My first impulse when I need something from the hardware store is to think I need something from Home Depot, so congratulations to their PR firm. I'm trying to work my way out of that, though, so when Sven (Anne's Volvo, remember) needed new nuts, I went to the Gulfport Hardware Store. The man didn't have an exact match in terms of style, but he gave me self-locking nuts, which is a phrase I never thought I'd use. Ever. I don't even like saying they're "nuts." It just doesn't make sense to me, but "washers" doesn't make sense, either. Is it possible that a self-locking nut doesn't need a washer? If so, washers should be called lockers.
Well, yesterday -- Thanksgiving Eve Day -- I faced a car-painting crisis which involved taking off about a third of the paint that was already on Sven. That called for mineral spirits, in addition to burning a Jesus candle from the Hispanic section of Sweetbay and burying a Hot Wheels car upside down in my backyard. I ran off to the Gulfport Hardware Store, wearing my painting clothes because that's okay when you're staying local.
My painting clothes consist of bike pants for their non-restrictive qualities, and an over-sized tee shirt (which is my size), usually from my days of major blood-donation. They're all covered with paint, but I keep washing them and using them. Lately I've been turning them around and cutting a slit in the collar for a more fashionable v-neck style.
Note that my painting clothes don't include a bra. In my earlier years (if not yours), that might have been something to wiggle your eyebrows about. In these years, let's all just turn our heads aside and think of something pleasant.
Well, dang. I got there at two:forty-five and they had closed at two:thirty. I cursed my luck. Now I'd have to go back home and change my clothes in order to go to Home Depot. That's not local, you see. What ho! There's some sort of hardware store on Ninth Avenue, in that odd little jog between 58th and Tyrone. Aker's True Value, maybe. Something like that. I'll go there!
I went. The place looked closed -- it always does -- but it was open. Mineral spirits were the first thing I saw. The shelves were more than half-empty -- and I don't mean half-full. I don't remember if the floors were uneven boards, but it's the kind of place that should be floored that way, with squeaks.
The old man behind the counter made me and the customer behind me wait while he brought a handful of bills and checks to the back room. I entertained myself by reading a notice and wondering what it meant. "A donation of 50 cents is appreciated, to keep this service available. Progress Energy." Hmm. Progress Energy is the old Florida Progress which is the old Florida Power which is the old ... well, it probably goes on for another half dozen names. At least -- so far -- it still employs actual words, unlike, say, Wachovia, and it isn't a torment like Fifth Third Bank. Wait a minute. Maybe only banks have nonsense names. Hmm ...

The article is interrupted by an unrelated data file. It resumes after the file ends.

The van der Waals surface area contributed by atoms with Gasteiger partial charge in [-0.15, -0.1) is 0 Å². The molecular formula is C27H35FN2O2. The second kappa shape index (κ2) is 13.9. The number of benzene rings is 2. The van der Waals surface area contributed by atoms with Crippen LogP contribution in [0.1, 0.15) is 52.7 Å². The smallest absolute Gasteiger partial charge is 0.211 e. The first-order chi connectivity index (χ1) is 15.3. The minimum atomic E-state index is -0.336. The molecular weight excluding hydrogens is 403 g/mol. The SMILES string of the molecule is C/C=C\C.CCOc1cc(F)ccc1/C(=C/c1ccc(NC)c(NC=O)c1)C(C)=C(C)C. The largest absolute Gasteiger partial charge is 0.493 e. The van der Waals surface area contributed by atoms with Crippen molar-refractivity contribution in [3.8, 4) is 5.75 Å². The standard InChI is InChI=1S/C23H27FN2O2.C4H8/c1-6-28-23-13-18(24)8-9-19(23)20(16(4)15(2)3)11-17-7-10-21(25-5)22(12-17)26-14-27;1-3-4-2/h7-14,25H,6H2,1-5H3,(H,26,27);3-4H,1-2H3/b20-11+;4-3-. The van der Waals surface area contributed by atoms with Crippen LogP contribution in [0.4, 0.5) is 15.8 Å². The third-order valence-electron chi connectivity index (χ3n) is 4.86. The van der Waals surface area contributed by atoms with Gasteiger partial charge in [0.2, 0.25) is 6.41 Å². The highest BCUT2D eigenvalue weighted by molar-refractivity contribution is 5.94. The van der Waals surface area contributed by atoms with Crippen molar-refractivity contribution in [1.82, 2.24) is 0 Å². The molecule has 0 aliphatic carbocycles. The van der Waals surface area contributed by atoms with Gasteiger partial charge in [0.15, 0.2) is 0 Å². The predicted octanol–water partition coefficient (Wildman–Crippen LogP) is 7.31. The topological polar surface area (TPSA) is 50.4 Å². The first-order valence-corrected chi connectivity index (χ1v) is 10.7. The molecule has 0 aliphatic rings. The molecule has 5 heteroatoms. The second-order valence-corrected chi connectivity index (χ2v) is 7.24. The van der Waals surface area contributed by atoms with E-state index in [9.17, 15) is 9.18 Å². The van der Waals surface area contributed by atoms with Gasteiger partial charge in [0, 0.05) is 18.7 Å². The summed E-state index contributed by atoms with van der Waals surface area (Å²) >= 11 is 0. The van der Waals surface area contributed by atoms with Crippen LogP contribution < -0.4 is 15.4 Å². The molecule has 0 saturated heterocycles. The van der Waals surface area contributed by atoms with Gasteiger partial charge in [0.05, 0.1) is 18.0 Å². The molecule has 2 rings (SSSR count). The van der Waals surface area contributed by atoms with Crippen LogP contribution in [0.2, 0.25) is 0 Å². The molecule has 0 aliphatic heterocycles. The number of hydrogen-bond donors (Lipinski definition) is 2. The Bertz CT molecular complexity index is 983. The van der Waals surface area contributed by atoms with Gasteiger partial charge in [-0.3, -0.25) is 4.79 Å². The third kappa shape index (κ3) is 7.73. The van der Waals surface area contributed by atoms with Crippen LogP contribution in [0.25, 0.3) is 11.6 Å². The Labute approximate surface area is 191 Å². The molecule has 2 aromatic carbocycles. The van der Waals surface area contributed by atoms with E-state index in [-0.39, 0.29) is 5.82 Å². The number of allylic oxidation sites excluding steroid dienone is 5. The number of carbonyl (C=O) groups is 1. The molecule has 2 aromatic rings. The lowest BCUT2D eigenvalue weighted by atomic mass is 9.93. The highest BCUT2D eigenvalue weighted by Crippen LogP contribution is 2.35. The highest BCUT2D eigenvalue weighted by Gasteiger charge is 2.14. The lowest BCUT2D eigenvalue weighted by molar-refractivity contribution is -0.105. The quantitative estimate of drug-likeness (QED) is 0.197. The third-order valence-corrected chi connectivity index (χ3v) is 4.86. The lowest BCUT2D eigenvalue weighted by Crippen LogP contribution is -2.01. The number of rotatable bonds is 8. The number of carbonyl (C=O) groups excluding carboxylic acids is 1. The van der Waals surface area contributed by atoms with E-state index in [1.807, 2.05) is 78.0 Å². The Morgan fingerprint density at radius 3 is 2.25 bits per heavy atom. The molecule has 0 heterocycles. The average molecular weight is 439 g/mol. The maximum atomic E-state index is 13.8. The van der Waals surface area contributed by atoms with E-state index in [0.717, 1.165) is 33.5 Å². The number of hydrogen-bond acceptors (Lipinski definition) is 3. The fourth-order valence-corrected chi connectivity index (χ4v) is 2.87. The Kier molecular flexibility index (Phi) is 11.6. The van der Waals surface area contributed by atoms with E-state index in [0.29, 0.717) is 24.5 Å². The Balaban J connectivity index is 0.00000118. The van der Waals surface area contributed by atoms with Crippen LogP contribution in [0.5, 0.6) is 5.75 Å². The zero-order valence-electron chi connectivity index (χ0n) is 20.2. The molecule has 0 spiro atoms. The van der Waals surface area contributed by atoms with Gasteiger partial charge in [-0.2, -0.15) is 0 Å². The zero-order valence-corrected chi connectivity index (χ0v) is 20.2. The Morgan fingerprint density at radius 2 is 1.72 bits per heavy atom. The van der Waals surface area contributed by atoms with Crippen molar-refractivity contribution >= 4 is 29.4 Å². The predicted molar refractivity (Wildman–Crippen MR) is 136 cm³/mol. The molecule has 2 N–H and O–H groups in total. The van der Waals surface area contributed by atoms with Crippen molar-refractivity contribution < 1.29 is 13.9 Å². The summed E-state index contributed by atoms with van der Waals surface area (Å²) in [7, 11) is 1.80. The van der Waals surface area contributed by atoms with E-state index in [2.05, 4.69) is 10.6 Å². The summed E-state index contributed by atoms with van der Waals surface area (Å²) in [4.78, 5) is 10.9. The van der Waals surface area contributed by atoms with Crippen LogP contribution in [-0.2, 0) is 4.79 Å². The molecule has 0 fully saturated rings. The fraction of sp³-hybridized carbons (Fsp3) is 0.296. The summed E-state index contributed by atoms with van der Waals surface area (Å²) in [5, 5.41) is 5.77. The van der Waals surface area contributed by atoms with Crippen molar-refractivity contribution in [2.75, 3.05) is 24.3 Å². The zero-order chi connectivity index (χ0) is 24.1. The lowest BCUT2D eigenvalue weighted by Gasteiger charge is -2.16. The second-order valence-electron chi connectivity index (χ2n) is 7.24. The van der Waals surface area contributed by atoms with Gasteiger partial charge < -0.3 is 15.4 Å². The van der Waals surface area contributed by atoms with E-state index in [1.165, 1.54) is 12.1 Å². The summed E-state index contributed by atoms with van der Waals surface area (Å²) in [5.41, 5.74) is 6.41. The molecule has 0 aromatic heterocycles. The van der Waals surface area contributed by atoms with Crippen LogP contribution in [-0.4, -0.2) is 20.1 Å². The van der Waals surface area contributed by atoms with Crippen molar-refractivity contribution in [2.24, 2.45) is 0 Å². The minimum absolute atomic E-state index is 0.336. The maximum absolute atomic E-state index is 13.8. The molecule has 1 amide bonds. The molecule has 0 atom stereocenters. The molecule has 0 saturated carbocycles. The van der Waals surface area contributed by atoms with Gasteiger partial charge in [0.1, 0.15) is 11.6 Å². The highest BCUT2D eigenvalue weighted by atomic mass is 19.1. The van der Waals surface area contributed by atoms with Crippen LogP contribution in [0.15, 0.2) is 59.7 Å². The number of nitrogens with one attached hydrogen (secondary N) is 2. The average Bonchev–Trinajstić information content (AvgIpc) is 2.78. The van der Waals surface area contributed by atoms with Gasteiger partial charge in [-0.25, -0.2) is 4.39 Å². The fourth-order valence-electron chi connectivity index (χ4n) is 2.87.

Anyway, when the man returned, I asked about the notice. He may as well have told me it was a fifth third from Wachovia, but I think the notice meant if you pay your electric bill at this hardware store, please consider adding a fifty-cent tip.
That four-dollar can of solvent cost twice what it should have because I had to stop down the block and get a jug of Farm Store eggnog.
Well, I got back home and could not open that can. I was almost weeping with frustration when I decided I'd simply have to go back to Aker's and have them open the damned can. But then -- because my mother lives on? -- I knew I'd have to change clothes including, this time, underwear appropriate to a middle-aged woman. The old man was outside smoking. He tried but couldn't get it open. He told me to get pljdih, which I thought might be the other clerk's name. He was talking around the cigarette, using both hands to give himself a hernia over that cap.
I went inside and waited while the other clerk chatted up the customer, who did not want to buy a ten-dollar flashlight. "Batteries are included!" the clerk said. He asked if the man had a knife. He did not, but I did, so he was able to open the flashlight package. In the meantime, I found the smallest toy solider I've ever seen. It might have been half an inch tall. He was next to a penny. I put the soldier on top of the cash register and said, "This is a stick-up," but no one paid attention to me.
Finally it was my turn. The fortysomething clerk patiently explained to me that you've got to push down while you turn. Oh, gosh. What an idiot I am. It's probably from having worn a bra too long. I kept my mouth shut, though, because I knew the guy wouldn't be able to open that can. I was right. He got a pair of pliers and that did the trick.
I own a pair of pliers, by the way, but it's not natural for me to think about tools. If I can't do it with my own hands, I bring it to someone with bigger hands. It simply doesn't occur to me that the right tool might make my hands stronger. I can think of a hammer, but that's it. Well, perhaps my tool-consciousness has been raised.
I love marching into the ever-masculine Home Depot, going directly to the aisle with the mailboxes or the blue painters' tape. I love acting like I belong there amongst all the bearded, ball-capped men with their trolleys of 2x4s and heavy buckets of ... of ... of whatever comes in those huge tubs. But I really do prefer the intimacy of the little hardware stores. I wonder, though, what I'd be thinking if Aker's had also closed early because of the holiday.